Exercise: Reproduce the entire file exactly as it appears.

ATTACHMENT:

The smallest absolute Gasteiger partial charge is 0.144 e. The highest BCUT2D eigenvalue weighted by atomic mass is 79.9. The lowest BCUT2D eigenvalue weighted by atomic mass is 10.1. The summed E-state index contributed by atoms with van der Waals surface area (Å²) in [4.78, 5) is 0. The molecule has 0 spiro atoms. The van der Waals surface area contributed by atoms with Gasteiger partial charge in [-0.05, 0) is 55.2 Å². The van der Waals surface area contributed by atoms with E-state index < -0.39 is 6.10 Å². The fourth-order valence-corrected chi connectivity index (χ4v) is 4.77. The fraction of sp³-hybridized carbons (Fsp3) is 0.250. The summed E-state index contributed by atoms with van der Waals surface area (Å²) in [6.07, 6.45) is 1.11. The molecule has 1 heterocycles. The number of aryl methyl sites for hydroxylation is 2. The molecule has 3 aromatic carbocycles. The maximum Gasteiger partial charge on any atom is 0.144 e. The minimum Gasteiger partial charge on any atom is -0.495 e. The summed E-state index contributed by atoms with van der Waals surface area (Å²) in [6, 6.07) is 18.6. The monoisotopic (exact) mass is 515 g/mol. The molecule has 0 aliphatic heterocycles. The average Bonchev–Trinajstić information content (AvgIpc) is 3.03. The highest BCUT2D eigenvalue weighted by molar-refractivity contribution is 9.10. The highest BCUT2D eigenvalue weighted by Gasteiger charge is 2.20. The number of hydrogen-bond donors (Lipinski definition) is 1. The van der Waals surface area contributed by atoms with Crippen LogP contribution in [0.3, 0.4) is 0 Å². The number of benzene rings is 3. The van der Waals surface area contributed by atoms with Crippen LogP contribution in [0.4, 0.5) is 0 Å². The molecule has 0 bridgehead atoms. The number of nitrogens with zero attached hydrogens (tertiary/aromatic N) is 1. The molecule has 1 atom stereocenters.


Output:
The smallest absolute Gasteiger partial charge is 0.144 e. The highest BCUT2D eigenvalue weighted by atomic mass is 79.9. The lowest BCUT2D eigenvalue weighted by atomic mass is 10.1. The summed E-state index contributed by atoms with van der Waals surface area (Å²) in [4.78, 5) is 0. The molecule has 0 spiro atoms. The van der Waals surface area contributed by atoms with Gasteiger partial charge in [-0.05, 0) is 55.2 Å². The van der Waals surface area contributed by atoms with E-state index < -0.39 is 6.10 Å². The fourth-order valence-corrected chi connectivity index (χ4v) is 4.77. The fraction of sp³-hybridized carbons (Fsp3) is 0.250. The summed E-state index contributed by atoms with van der Waals surface area (Å²) in [6.07, 6.45) is 1.11. The molecule has 1 heterocycles. The number of aryl methyl sites for hydroxylation is 2. The molecule has 3 aromatic carbocycles. The maximum Gasteiger partial charge on any atom is 0.144 e. The minimum Gasteiger partial charge on any atom is -0.495 e. The summed E-state index contributed by atoms with van der Waals surface area (Å²) in [6, 6.07) is 18.6. The monoisotopic (exact) mass is 515 g/mol. The molecule has 0 aliphatic heterocycles. The average Bonchev–Trinajstić information content (AvgIpc) is 3.03. The highest BCUT2D eigenvalue weighted by molar-refractivity contribution is 9.10. The highest BCUT2D eigenvalue weighted by Gasteiger charge is 2.20. The number of hydrogen-bond donors (Lipinski definition) is 1. The van der Waals surface area contributed by atoms with Crippen LogP contribution in [0.3, 0.4) is 0 Å². The number of benzene rings is 3. The van der Waals surface area contributed by atoms with Crippen LogP contribution in [0.4, 0.5) is 0 Å². The molecule has 0 bridgehead atoms. The number of nitrogens with zero attached hydrogens (tertiary/aromatic N) is 1. The molecule has 1 atom stereocenters.